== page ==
the great
Image: Hulu

‘The Great – An Occasionally True Story’; and when they say ‘occasionally’, they aren’t lying

Based on successful Russian Empress Catherine the Great, The Great is the perfect bit of satire to fill your binge-watching needs. Broadcast on Hulu (Amazon Prime in the U.K.), and by the same writer as that of the award-winning film The Favourite, The Great is absurdly brilliant. In its first season it has already been nominated for two Emmy awards already, it’s for sure a show you won’t want to miss.

Throughout the season, we follow young Catherine (Elle Fanning), who marries the Emperor Peter (Nicholas Hoult) to become Empress of Russia. Arriving in Russia as an optimistic and often naïve young woman full of hopes and dreams, she quickly realises the court isn’t going to meet her idealistic expectations. Almost from the get go the season follows her subsequent plot to attempt to assassinate her husband, the Emperor, and take power over Russia herself. She joins forces with a few unlikely characters, including the drunken army general (Douglas Hodge), an intellectual courtier (Sacha Dhawan) and a noblewoman-turned-servant who has fallen from grace (Phoebe Fox). Their secret plot isn’t without its hurdles. I won’t give away the details but I guarantee there’ll be plenty of twists and turns that you simply wouldn’t expect. Once I clicked play, the episodes flew by, and when I watched the finale I went straight to Google to see whether there would be another season – the positive part is that yes, there’s going to be a season two, the bad part is, we have no idea yet as to when.

Don’t go into this expecting a completely politically correct historical drama, if anything it’s the exact opposite

All of the characters are truly brought to life on screen, and that added to the magnificent costumes they wear helps to create a wonderfully immersive experience. Fanning does a beautiful job portraying Catherine, clearly showing an intellectual young woman who knows what she wants and despite adversity, wants to change the world and will stop at nothing until she gets it. Her wit allows for the subtler quips in the show, especially as she always finds herself rolling her eyes at the craziness of the Russian Court.

Hoult brings much of the easy comedy to the screen – admittedly, it’s often vulgar, but you know this going into the show – and plays his part perfectly: the spoilt young man who believes everyone loves him and that he can do no wrong. Somehow, despite Peter’s cruel ways, Hoult still manages to make the audience somewhat feel for the character by the end of the series – and considering his many wrongdoings, this is no mean feat. He’s a great anti-hero. The often ridiculous lines he comes out with are both hilarious and shocking – don’t go into this expecting a completely politically correct historical drama, if anything it’s the exact opposite. It’s hard to convey the comedy on paper as the immaculate delivery of the lines is part of what makes them stand out, as well as the banter between the characters (particularly between Emperor Peter and his ‘best friend’ Grigor (Gwilym Lee)). All of the supporting cast (if they can even be called that, considering their important roles) are equally good, allowing the spectator to feel invested in each of the storylines. You’re bound to fall in love with more than one character.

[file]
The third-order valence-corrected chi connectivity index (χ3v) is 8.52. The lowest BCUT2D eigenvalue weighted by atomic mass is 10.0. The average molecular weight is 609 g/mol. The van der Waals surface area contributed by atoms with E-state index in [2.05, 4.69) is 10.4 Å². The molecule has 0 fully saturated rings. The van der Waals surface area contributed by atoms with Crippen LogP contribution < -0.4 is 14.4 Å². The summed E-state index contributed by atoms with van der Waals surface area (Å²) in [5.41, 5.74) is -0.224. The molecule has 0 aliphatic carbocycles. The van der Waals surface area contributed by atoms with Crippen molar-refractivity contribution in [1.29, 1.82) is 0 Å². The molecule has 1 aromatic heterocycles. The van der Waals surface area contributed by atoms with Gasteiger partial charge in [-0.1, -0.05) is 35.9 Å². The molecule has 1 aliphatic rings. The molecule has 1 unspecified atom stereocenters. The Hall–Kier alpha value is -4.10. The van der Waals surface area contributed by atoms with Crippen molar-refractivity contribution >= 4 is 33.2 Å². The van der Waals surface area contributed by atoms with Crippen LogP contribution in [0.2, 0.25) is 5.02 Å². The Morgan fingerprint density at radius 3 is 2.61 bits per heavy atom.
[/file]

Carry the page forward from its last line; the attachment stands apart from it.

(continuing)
It’s hard to convey the comedy on paper as the immaculate delivery of the lines is part of what makes them stand out

This being said, I think it’s necessary to remember that this is a comedy more than anything else. It’s not in any way a documentary, and the show advertises itself as only being ‘occasionally true’ – I mean, even the lineage of Emperor Peter isn’t correct. So, if you’re looking for an accurate retelling of this period of Russian history, this show won’t be the one for you. It definitely does follow the basics of what happened, but there’s a lot of creative licence. Whilst Catherine did indeed plot to depose the Emperor, and the characters in the show did for the most part exist at the time, The Great doesn’t pretend in any way to actually narrate any of this accurately. The anachronisms and the evident ‘modern’ spin on everything is part of what makes the show appealing and humorous; it’s best to not go into it expecting anything different, to get true enjoyment out of it.

If you’re looking for a fun and well-written – though loose – historical retelling, then The Great is the show for you. Through romance and drama, plots and games, The Great will draw you right in and leave you wanting more. For those who have already watched it, I’d like to finish off just as Emperor Peter would, so, ‘huzzah’!

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